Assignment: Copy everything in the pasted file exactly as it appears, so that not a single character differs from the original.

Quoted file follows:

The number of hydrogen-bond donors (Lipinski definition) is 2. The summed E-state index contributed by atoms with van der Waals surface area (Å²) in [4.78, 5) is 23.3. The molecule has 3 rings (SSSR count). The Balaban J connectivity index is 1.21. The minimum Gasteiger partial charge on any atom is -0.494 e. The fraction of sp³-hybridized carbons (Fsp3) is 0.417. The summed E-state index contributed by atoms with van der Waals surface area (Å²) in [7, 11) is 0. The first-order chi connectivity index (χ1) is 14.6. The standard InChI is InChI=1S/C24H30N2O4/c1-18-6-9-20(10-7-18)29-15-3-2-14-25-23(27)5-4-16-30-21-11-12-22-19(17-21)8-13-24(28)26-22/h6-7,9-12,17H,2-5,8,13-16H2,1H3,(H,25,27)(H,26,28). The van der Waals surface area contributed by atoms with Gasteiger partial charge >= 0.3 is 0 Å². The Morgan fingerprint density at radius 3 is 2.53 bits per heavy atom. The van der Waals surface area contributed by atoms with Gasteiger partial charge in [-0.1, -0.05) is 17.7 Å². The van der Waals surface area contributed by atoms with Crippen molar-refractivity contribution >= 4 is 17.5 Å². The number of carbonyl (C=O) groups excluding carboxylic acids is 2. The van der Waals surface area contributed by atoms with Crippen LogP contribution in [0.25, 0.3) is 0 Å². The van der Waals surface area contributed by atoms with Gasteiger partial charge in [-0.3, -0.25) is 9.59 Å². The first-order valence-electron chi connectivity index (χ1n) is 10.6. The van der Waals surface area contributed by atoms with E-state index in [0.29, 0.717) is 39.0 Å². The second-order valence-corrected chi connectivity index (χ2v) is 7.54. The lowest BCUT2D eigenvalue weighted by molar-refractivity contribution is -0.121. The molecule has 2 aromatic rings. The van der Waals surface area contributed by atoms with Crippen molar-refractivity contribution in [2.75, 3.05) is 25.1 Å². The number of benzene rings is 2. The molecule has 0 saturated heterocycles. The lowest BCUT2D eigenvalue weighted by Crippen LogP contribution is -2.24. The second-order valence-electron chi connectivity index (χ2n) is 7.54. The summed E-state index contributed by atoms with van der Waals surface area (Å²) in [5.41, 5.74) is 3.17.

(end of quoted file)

The number of hydrogen-bond donors (Lipinski definition) is 2. The summed E-state index contributed by atoms with van der Waals surface area (Å²) in [4.78, 5) is 23.3. The molecule has 3 rings (SSSR count). The Balaban J connectivity index is 1.21. The minimum Gasteiger partial charge on any atom is -0.494 e. The fraction of sp³-hybridized carbons (Fsp3) is 0.417. The summed E-state index contributed by atoms with van der Waals surface area (Å²) in [7, 11) is 0. The first-order chi connectivity index (χ1) is 14.6. The standard InChI is InChI=1S/C24H30N2O4/c1-18-6-9-20(10-7-18)29-15-3-2-14-25-23(27)5-4-16-30-21-11-12-22-19(17-21)8-13-24(28)26-22/h6-7,9-12,17H,2-5,8,13-16H2,1H3,(H,25,27)(H,26,28). The van der Waals surface area contributed by atoms with Gasteiger partial charge >= 0.3 is 0 Å². The Morgan fingerprint density at radius 3 is 2.53 bits per heavy atom. The van der Waals surface area contributed by atoms with Gasteiger partial charge in [-0.1, -0.05) is 17.7 Å². The van der Waals surface area contributed by atoms with Crippen molar-refractivity contribution >= 4 is 17.5 Å². The number of carbonyl (C=O) groups excluding carboxylic acids is 2. The van der Waals surface area contributed by atoms with Crippen LogP contribution in [0.25, 0.3) is 0 Å². The van der Waals surface area contributed by atoms with Gasteiger partial charge in [-0.3, -0.25) is 9.59 Å². The first-order valence-electron chi connectivity index (χ1n) is 10.6. The van der Waals surface area contributed by atoms with E-state index in [0.29, 0.717) is 39.0 Å². The second-order valence-corrected chi connectivity index (χ2v) is 7.54. The lowest BCUT2D eigenvalue weighted by molar-refractivity contribution is -0.121. The molecule has 2 aromatic rings. The van der Waals surface area contributed by atoms with Crippen molar-refractivity contribution in [2.75, 3.05) is 25.1 Å². The number of benzene rings is 2. The molecule has 0 saturated heterocycles. The lowest BCUT2D eigenvalue weighted by Crippen LogP contribution is -2.24. The second-order valence-electron chi connectivity index (χ2n) is 7.54. The summed E-state index contributed by atoms with van der Waals surface area (Å²) in [5.41, 5.74) is 3.17.